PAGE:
Does Everyone With Sickle Cell Need a Folic Acid Supplement?
It’s one thing to deal with the emotional and psychological trauma that comes with a chronic illness diagnosis, and it’s another thing entirely to navigate the treatment, or more specifically, the management plan that comes with it.
I know medical doctors mean the best, or at least I want to believe they do. But I find it irritating how eager some seem to be to dispense prescriptions without considering a patient’s circumstance and concerns.
I understand and appreciate that care plans are based on research and experience. But I also believe that current standard care plans aren’t suitable for every patient and should be personalized.
I have several gripes with sickle cell care plans. Maybe it’s because I’ve seen them fail for some of my family members, or perhaps it’s because some strategies don’t sit right with me based on new scientific research. Or, sometimes it’s simply because I don’t believe prescriptions always needs to be the way forward.
Yes, I need to disentangle my thoughts, but before that, I’ll explain my gripe with one aspect of the current sickle cell care plans: taking a high-dose folic acid supplement daily.
Folic acid is the synthetic form of naturally occurring folate, a type of vitamin B that’s essential for DNA production and repair and red blood cell production. Medical professionals believe it is vital for people with sickle cell because these patients need to make red blood cells more frequently than people without sickle cell, and they may be at increased risk of folate deficiency. Folate may also reduce the symptoms of anemia.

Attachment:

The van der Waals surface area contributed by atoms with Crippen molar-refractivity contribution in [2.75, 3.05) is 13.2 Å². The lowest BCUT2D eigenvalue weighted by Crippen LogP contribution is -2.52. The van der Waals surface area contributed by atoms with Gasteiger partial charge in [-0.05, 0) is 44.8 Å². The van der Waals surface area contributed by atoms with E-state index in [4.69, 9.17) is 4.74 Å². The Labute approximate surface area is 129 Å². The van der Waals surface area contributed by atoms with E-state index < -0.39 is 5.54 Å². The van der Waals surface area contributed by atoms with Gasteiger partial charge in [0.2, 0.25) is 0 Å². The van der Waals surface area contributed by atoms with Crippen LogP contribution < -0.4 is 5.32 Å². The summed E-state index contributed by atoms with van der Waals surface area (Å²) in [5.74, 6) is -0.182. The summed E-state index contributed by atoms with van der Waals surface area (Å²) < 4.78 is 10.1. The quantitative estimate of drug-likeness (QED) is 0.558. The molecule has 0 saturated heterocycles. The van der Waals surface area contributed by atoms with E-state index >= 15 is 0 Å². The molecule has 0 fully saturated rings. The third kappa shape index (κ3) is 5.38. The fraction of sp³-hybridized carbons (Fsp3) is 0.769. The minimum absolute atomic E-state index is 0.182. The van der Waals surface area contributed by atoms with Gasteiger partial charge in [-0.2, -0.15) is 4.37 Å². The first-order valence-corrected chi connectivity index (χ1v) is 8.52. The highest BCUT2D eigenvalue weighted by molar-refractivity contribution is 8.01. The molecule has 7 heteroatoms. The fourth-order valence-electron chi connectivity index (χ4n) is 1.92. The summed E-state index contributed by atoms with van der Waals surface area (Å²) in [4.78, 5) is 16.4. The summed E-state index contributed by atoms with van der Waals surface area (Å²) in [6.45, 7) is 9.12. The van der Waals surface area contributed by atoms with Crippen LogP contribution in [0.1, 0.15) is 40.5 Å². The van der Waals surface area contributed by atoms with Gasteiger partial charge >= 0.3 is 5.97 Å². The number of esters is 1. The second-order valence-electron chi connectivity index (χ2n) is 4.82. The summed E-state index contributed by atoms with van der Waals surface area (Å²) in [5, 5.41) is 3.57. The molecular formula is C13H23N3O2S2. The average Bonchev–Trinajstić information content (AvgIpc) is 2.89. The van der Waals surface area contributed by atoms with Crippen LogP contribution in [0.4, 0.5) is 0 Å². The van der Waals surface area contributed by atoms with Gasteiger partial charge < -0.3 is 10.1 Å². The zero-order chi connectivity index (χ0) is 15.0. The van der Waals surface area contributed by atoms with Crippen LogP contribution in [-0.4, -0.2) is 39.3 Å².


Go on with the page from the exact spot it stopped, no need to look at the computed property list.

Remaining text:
The issue is that it’s unclear whether folic acid supplements influence sickle cell severity. Besides, folic acid supplements can mask vitamin B12 deficiencies, which can cause severe neurological problems. A new Phase 1 clinical trial (NCT04011345) is currently underway to investigate the impact of folic acid supplementation in children with sickle cell disease.
Folate is easily obtained via diet
It is rich in green leafy vegetables such as spinach, broccoli, and chard, and all types of beans and lentils, including red kidney beans, black beans, brown beans, and red, green, and brown lentils. The best thing about getting folate through diet is that your body can absorb what it needs and excrete the remainder. So, the risk of overeating folate and developing adverse effects are minimal compared with a supplement.
Getting folate through diet also means you get other beneficial nutrients such as protein, vitamin A, vitamin C, iron, and zinc, which are crucial for health, unlike a supplement that provides only a single nutrient.
Considering all this, and especially that folic acid supplements don’t seem to benefit people with sickle cell, I don’t understand why it is a mandatory part of the care plan for everyone.
I understand some people may be deficient with poor diets and may need to supplement. But I don’t know why supplementing is a blanket approach and why medical professionals don’t suggest diet as the primary folate source for people without deficiencies who can eat healthy diets.
Diet is my son’s primary folate source. As I mentioned in a previous column, he takes a multivitamin supplement mainly for vitamin D. That multivitamin also contains a small amount of folic acid that literally supplements his diet.
What are your thoughts on folic acid supplementation? Please share in the comments below.
Note: Sickle Cell Disease News is strictly a news and information website about the disease. It does not provide medical advice, diagnosis, or treatment. This content is not intended to be a substitute for professional medical advice, diagnosis, or treatment. Always seek the advice of your physician or other qualified health provider with any questions you may have regarding a medical condition. Never disregard professional medical advice or delay in seeking it because of something you have read on this website. The opinions expressed in this column are not those of Sickle Cell Disease News or its parent company, BioNews, and are intended to spark discussion about issues pertaining to sickle cell disease.